Hungary Aims to Muster Opposition to EU Migrant Quota Scheme with New Website
The Hungarian government has said on a new website that the mandatory quotas for migrants set for EU member states increase the terrorist risk in Europe, AFP reported on Friday.
The government also warns of risks to European identity and culture from uncontrolled flow of migrants into Europe on the website aimed at boosting opposition to an EU plan to distribute migrants among member states, according to AFP.
The plan sets mandatory quotas for sharing out 160,000 migrants around the EU. The Hungarian government voted against the relocation scheme in September and hasn't taken in a single asylum seeker of the 1,100 migrants relocated so far.
This week’s launch of the website ahead of a referendum in Hungary on the EU quota plan aims to give a boost to opposition to the mandatory relocation scheme, AFP said.
The main concern comes from the fact that "illegal migrants cross the borders unchecked, so we do not know who they are and what their intentions are,” AFP quoted the Hungarian government as saying on the website.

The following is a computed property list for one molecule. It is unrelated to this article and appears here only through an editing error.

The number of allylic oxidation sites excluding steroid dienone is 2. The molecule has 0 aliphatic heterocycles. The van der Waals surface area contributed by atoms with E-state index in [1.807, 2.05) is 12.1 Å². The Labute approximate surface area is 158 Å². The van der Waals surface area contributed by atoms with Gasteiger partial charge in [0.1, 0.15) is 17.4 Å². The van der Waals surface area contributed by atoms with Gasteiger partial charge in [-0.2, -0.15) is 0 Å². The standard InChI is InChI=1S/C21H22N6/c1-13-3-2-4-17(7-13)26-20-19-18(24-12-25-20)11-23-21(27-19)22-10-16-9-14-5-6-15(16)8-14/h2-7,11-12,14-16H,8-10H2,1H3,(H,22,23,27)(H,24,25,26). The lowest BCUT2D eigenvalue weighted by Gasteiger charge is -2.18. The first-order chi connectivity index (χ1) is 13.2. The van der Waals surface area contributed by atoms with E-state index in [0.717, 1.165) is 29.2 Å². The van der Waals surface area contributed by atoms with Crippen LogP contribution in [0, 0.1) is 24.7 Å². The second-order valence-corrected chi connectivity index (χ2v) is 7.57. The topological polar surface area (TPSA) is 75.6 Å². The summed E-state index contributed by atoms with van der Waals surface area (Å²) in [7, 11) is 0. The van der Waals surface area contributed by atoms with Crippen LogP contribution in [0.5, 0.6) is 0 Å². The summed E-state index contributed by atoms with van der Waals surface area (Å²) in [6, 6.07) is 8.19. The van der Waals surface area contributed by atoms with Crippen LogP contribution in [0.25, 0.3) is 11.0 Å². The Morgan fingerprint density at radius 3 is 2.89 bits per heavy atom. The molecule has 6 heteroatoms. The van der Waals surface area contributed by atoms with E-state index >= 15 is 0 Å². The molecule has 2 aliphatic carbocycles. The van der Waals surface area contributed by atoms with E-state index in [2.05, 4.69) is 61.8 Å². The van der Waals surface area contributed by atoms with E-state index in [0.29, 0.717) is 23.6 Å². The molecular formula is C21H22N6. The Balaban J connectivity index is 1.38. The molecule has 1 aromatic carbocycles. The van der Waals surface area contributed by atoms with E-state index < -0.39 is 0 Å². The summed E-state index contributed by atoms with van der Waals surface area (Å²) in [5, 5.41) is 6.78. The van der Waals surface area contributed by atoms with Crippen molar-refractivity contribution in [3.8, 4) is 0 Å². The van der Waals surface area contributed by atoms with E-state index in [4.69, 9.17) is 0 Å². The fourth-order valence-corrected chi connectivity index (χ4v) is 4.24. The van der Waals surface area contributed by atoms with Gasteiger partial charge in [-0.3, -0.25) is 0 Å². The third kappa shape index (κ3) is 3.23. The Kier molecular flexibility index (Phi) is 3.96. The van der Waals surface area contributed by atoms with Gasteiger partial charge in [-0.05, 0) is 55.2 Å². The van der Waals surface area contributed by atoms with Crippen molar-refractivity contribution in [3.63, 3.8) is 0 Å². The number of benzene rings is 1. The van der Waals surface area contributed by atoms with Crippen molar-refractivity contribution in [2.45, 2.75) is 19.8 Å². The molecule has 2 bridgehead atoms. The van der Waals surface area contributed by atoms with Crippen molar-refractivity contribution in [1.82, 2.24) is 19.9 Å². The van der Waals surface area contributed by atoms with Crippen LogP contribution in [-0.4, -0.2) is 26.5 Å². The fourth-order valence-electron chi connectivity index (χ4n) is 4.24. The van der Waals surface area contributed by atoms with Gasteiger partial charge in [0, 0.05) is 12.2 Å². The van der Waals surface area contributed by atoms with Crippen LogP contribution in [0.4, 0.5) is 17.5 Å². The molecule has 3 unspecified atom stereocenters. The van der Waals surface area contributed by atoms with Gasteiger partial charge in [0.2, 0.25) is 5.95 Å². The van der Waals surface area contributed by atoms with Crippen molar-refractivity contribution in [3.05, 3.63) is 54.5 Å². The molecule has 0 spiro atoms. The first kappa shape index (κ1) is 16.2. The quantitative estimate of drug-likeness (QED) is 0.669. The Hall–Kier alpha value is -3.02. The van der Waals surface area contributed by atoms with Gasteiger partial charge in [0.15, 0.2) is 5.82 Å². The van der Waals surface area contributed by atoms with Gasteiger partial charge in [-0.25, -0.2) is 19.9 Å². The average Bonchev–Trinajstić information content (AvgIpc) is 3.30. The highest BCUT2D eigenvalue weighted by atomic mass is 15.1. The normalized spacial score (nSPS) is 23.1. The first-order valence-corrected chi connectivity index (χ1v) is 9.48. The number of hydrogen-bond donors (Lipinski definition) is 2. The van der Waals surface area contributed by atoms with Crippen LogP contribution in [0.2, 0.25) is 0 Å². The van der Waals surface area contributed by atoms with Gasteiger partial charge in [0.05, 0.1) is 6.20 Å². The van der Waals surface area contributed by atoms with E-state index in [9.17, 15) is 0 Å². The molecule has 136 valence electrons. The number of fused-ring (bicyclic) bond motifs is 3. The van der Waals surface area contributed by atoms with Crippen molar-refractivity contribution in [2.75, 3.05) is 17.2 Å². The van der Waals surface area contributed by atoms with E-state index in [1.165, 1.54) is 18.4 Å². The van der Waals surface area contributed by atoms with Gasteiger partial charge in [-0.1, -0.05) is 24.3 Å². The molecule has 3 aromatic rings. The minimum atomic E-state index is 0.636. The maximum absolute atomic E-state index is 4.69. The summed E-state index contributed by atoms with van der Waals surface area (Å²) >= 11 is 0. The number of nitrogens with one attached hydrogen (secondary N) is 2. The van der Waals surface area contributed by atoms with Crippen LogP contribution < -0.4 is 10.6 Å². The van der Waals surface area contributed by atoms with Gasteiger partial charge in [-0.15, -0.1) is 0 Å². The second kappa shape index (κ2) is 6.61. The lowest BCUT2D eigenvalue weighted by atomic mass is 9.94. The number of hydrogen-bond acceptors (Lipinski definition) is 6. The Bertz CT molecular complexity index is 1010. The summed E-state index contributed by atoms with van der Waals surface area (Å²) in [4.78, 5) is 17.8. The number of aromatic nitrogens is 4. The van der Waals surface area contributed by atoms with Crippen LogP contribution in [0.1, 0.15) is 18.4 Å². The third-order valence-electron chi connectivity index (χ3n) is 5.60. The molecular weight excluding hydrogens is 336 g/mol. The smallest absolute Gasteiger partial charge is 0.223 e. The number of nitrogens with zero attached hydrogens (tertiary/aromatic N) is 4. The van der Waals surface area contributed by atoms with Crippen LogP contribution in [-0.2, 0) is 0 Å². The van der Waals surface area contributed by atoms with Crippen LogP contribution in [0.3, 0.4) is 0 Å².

The government in Budapest claims on the website that there are more than 900 "no-go areas" with large immigrant populations in Europe – for example in Berlin, London, Paris, or Stockholm – in which the authorities have "little or no control" and "norms of the host society barely prevail," the site says, according to AFP.
A Hungarian government spokesman has told AFP that the information on the website was collected from sources publicly available on the Internet. The spokesman hasn’t given further details.
At the referendum expected in the second half of the year the Hungarians will be asked whether they want the EU to prescribe the mandatory relocation of non-Hungarian citizens to the country without the approval of parliament, according to AFP.
Meanwhile, Hungary’s Foreign Minister Peter Szijj?rt? has said that his country was right to look with suspicion at the masses of people demanding entry from Serbia in September 2015, particularly in the wake of March 22 suicide bombings in Brussels.
In an exclusive interview with the Foreign Policy magazine in Washington on Thursday, Szijj?rt? has said that “if there’s an uncontrolled and unregulated influx” of several thousands of people arriving daily, “then it increases [the] threat of terror,” according to foreignpolicy.com.
Hungarian riot police used tear gas and water cannons to disperse migrants and refugees trying to break through the country’s closed border with Serbia last September. The migrants and refugees demanded that Hungarian authorities let them enter the country from where they would proceed north to wealthier countries of the EU’s borderless Schengen zone such as Austria and Germany. Police action drew fire from governments and human rights groups at the time.
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